Ray Dalio and the next financial downturn. Reading time 1 min 30 sec. “It will be more severe in terms of social and political problems. For this reason, it will be more difficult to handle”. That’s what Ray Dalio stated about the next financial crisis, during an interview at CNBC on September 11. The founder of Bridgewater Associates, one of the most important hedge fund in the world with roughly $160 billion of assets under management, has also presented his book “A Template for Understanding Big Debt Crises”, which is possible to get online for free.
During the 10th anniversary of the collapse of Lehman Brothers, if we examine the numbers, the figures are far from being reassuring with the aggregate debt that has increased from 283% to 318% of global GDP in the last 10 years (rising from 173 to 250 trillion dollars). Dalio claims that we have reached the “seventh inning” of the debt cycle and that the real worries will show up in two years, when a tightening phase, similar to the one experienced in the period 1937-1940, will take place. The billionaire investor argues that the current macroeconomic scenario present two principal characteristics. First, the significant phase of expansion registered after 2009 has led to the creation of a national wealth gap which, in turn, fuels the populism sentiment. Second, the poor effectiveness of future monetary policies, given the present-day scenario characterised by zero interest-rate policy and the quantitative easing implementation that has reached its maximum. Differently from the financial meltdown experienced in 2008, this “depression” will develop slowly and bringing with it devastating social consequences, since States will not be able to meet pension and healthcare obligations.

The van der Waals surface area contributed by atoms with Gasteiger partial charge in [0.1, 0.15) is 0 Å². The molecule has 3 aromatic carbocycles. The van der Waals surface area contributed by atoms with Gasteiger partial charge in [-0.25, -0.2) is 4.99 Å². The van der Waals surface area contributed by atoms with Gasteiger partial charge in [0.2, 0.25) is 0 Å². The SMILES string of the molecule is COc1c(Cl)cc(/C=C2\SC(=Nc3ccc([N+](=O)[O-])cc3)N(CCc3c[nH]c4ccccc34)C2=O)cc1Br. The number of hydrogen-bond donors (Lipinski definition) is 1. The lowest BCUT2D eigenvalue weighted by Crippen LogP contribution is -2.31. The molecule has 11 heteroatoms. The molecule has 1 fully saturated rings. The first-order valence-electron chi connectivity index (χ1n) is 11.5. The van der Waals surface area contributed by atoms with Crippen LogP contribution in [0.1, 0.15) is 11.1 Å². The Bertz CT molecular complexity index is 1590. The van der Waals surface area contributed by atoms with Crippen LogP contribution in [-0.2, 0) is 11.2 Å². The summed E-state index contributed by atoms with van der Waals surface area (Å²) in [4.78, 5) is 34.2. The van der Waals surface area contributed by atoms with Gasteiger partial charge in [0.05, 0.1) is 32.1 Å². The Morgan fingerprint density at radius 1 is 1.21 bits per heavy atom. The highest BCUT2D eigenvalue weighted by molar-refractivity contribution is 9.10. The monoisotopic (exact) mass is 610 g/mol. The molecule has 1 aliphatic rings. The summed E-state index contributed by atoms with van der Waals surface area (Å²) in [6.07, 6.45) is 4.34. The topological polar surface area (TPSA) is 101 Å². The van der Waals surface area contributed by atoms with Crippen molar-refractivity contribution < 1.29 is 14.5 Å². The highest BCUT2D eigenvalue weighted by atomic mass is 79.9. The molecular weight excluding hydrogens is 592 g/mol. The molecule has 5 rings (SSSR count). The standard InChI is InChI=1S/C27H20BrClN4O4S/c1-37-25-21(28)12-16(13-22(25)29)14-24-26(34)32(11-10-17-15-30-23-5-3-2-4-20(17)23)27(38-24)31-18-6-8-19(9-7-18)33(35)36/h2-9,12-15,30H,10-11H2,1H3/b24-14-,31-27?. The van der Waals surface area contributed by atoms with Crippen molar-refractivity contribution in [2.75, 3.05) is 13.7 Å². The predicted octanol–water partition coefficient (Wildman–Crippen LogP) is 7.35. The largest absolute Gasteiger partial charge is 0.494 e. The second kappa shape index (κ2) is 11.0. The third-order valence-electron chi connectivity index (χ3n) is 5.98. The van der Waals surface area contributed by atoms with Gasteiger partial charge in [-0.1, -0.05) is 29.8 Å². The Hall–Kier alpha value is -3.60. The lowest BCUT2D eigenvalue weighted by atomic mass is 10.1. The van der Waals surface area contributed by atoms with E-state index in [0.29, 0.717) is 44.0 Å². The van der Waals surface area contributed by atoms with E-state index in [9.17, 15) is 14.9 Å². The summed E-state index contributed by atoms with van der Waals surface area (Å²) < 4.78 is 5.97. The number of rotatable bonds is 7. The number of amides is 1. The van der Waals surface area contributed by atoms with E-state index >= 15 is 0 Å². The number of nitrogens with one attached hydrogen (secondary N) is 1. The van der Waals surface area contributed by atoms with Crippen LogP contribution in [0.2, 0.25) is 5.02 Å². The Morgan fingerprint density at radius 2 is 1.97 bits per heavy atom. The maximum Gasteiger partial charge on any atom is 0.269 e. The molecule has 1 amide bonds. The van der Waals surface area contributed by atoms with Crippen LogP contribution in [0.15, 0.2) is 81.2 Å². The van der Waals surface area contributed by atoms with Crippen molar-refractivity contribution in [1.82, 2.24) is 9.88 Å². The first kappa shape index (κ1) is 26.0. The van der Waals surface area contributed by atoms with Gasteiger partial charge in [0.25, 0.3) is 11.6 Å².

Do you think that this financial crisis is concretely inevitable? Or, do you assess the scenario depicted by Dalio as excessively catastrophic?
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